The reward of God’s saints is future rulership “on the earth”—as “kings and priests.”
In Matthew 25, Jesus describes His Return to “sit upon the throne of His glory: And before Him shall be gathered all nations” (vs. 31-32). Jesus is pictured in this parable as ruling all the nations of the earth—on the earth, not in or from heaven! At that point, He says to the saints, “Come, you blessed of My Father, inherit the kingdom prepared for you” (vs. 34).
Right now, Jesus is in heaven preparing a kingdom for His people to inherit on earth! Christians will not join Jesus in heaven. He will “come again” to earth, where true Christians will join Him!
Very few people understand this fundamental biblical teaching. Has anyone ever taught you that God’s purpose for Christians is to inherit and reign on earth?
Will you believe the plain words of Jesus Christ? Will you believe His statements that “no man has ascended up to heaven”—and that the meek “shall inherit the earth”?
For much more information on heaven and a Christian’s reward, read Do the Saved Go to Heaven? and What Is Your Reward in the Next Life?
Immediately after overcoming Satan for 40 days in the wilderness, the first thing Jesus preached to the public was to repent and believe the gospel (Greek: “good news”). But what gospel are we to believe?
The majority would say something similar to the following: “The gospel is the good news of the forgiveness of sins through the death, burial and resurrection of Jesus Christ,” and would perhaps cite I Corinthians 15:1-4 as proof (for the correct explanation of these scriptures, read Which Is the True Gospel?).
Is this the gospel you believe? If so, then you do not believe Christ!
One verse earlier, Mark reveals which gospel Jesus is referring to: “Now after that John was put in prison, Jesus came into Galilee, preaching the gospel of the kingdom of God” (vs. 14).
How plain! This is the gospel we are to believe—about the kingdom of God! Yet billions believe a man-made, fictional gospel about Jesus and His sacrifice.
Notice that Mark did not say, “Jesus came into Galilee preaching the gospel of forgiveness of sins through His sacrifice”! While Jesus’ death is immensely important—since without it no one would have the opportunity to receive eternal life—it is not the gospel.
Consider. If this were the gospel, then Jesus would have had to preach about Himself. But this would contradict His own words (John 7:18). Contrary to what false ministers might have you believe, you will not find Jesus referring to His sacrifice as the gospel anywhere in the New Testament. Instead, throughout the accounts of Matthew, Mark, Luke and John, Jesus talked constantly about the kingdom of God. Here is but a tiny sampling:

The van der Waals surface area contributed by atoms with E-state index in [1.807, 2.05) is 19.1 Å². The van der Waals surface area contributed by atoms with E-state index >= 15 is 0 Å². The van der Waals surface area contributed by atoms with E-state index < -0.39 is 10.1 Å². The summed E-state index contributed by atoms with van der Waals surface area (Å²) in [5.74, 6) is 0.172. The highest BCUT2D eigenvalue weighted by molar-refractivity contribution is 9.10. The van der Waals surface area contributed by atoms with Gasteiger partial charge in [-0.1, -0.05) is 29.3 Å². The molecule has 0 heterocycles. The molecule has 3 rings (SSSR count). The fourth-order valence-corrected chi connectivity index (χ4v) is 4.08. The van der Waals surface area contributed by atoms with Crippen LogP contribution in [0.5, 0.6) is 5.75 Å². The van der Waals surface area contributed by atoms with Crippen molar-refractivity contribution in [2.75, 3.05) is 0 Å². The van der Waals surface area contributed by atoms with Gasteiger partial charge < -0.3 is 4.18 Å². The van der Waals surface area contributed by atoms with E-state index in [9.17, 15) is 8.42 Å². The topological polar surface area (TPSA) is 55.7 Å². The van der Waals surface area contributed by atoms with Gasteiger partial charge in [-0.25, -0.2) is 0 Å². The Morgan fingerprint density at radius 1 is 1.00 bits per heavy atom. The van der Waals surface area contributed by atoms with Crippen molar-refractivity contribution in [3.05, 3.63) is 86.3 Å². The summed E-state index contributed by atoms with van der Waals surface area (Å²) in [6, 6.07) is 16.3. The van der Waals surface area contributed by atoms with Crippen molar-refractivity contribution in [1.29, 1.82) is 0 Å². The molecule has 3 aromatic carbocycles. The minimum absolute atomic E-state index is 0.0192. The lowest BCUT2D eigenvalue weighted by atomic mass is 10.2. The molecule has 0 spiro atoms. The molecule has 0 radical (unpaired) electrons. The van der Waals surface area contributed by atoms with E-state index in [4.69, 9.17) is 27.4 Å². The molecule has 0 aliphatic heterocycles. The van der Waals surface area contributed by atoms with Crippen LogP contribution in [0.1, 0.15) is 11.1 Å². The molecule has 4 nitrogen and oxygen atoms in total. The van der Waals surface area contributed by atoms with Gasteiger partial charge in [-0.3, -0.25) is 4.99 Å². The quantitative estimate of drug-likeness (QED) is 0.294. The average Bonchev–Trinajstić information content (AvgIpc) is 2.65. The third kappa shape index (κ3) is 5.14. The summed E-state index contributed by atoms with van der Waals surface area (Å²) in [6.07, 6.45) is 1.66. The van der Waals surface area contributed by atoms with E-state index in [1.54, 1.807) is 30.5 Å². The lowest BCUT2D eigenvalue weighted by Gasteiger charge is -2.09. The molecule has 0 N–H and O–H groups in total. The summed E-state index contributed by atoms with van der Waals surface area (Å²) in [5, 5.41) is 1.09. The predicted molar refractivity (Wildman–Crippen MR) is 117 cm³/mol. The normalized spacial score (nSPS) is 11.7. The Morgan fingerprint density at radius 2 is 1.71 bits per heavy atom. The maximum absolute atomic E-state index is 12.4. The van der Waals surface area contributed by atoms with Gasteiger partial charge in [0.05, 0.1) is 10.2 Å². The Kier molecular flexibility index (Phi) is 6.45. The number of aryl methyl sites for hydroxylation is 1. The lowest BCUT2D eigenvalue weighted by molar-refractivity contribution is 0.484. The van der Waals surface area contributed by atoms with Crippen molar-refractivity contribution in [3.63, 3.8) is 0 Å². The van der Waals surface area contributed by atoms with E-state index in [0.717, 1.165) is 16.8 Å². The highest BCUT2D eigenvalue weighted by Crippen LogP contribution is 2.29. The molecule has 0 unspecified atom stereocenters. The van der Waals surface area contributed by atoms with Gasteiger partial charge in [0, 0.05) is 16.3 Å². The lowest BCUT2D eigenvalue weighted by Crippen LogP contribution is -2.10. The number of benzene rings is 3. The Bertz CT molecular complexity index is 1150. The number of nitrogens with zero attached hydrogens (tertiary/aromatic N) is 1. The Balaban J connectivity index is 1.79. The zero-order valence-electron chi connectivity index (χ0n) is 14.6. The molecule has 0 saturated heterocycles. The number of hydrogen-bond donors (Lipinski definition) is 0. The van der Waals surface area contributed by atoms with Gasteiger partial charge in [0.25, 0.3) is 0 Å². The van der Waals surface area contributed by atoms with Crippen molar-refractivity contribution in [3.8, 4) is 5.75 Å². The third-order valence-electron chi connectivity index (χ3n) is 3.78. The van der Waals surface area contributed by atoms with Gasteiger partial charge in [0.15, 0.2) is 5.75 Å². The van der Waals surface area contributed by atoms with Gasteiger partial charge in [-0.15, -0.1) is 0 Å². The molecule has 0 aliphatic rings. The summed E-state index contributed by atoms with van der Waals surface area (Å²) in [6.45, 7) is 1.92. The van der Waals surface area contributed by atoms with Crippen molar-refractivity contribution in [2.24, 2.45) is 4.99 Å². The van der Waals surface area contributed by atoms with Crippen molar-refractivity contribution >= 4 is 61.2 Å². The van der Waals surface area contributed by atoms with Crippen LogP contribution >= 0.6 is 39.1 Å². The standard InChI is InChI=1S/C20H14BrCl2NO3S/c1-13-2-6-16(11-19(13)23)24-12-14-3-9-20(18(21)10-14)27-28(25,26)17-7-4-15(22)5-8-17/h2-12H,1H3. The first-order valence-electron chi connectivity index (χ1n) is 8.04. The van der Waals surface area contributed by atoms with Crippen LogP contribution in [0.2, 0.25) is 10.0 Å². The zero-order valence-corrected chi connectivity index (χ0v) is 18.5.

“And it came to pass afterward, that He went throughout every city and village, preaching and showing the glad tidings [gospel] of the kingdom of God: and the twelve were with Him” (Luke 8:1).
“And Jesus went about all Galilee, teaching in their synagogues, and preaching the gospel of the kingdom, and healing all manner of sickness and all manner of disease among the people” (Matt. 4:23).
“And Jesus went about all the cities and villages, teaching in their synagogues, and preaching the gospel of the kingdom, and healing every sickness and every disease among the people” (Matt. 9:35).
“And He said unto them, Unto you it is given to know the mystery of the kingdom of God: but unto them that are without, all these things are done in parables” (Mark 4:11).
“And He said unto them, I must preach the kingdom of God to other cities also: for therefore am I sent” (Luke 4:43).
And the people, when they knew it, followed Him: and He received them, and spoke unto them of the kingdom of God, and healed them that had need of healing” (Luke 9:11).
Many more scriptures could be cited showing that Christ’s message was about the kingdom of God—not the forgiveness of sins, as most assume. Many of Jesus’ parables were about God’s kingdom. This term is found dozens of times in the New Testament.
So what is the gospel of the kingdom of God?
In short, it is the message that a world-ruling supergovernment led by the glorified Jesus Christ is coming to earth to smash the governments of men and rule all nations and peoples in righteousness—and that human beings may qualify to inherit God’s kingdom and rule with Him.
Notice what the prophet Daniel wrote: “And in the days of these kings shall the God of heaven set up a kingdom, which shall never be destroyed: and the kingdom shall not be left to other people, but it shall break in pieces and consume all these kingdoms, and it shall stand forever” (Dan. 2:44).